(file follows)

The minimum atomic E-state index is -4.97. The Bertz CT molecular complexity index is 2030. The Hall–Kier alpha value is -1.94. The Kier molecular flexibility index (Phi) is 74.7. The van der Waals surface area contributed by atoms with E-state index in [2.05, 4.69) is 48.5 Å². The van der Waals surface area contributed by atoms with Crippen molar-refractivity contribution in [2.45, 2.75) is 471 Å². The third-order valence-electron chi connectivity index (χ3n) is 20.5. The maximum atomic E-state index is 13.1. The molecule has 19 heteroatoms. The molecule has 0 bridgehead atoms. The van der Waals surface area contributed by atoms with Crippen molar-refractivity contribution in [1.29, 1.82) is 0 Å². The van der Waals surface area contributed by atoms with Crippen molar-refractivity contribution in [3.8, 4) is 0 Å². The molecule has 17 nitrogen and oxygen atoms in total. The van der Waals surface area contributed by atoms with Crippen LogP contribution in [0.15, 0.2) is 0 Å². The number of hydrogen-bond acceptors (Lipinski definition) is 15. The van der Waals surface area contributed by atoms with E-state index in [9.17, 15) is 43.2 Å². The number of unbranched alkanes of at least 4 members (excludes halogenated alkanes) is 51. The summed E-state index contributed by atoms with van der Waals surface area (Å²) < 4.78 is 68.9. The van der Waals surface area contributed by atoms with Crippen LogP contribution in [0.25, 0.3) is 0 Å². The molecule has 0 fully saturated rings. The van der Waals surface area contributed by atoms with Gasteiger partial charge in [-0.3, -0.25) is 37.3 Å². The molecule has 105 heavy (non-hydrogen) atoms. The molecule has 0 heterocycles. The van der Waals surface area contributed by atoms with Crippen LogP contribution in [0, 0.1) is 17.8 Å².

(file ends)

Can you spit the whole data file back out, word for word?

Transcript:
The minimum atomic E-state index is -4.97. The Bertz CT molecular complexity index is 2030. The Hall–Kier alpha value is -1.94. The Kier molecular flexibility index (Phi) is 74.7. The van der Waals surface area contributed by atoms with E-state index in [2.05, 4.69) is 48.5 Å². The van der Waals surface area contributed by atoms with Crippen molar-refractivity contribution in [2.45, 2.75) is 471 Å². The third-order valence-electron chi connectivity index (χ3n) is 20.5. The maximum atomic E-state index is 13.1. The molecule has 19 heteroatoms. The molecule has 0 bridgehead atoms. The van der Waals surface area contributed by atoms with Crippen molar-refractivity contribution in [1.29, 1.82) is 0 Å². The van der Waals surface area contributed by atoms with Crippen molar-refractivity contribution in [3.8, 4) is 0 Å². The molecule has 17 nitrogen and oxygen atoms in total. The van der Waals surface area contributed by atoms with Crippen LogP contribution in [0.15, 0.2) is 0 Å². The number of hydrogen-bond acceptors (Lipinski definition) is 15. The van der Waals surface area contributed by atoms with E-state index in [9.17, 15) is 43.2 Å². The number of unbranched alkanes of at least 4 members (excludes halogenated alkanes) is 51. The summed E-state index contributed by atoms with van der Waals surface area (Å²) < 4.78 is 68.9. The van der Waals surface area contributed by atoms with Crippen LogP contribution in [0.25, 0.3) is 0 Å². The molecule has 0 fully saturated rings. The van der Waals surface area contributed by atoms with Gasteiger partial charge in [-0.3, -0.25) is 37.3 Å². The molecule has 105 heavy (non-hydrogen) atoms. The molecule has 0 heterocycles. The van der Waals surface area contributed by atoms with Crippen LogP contribution in [0, 0.1) is 17.8 Å².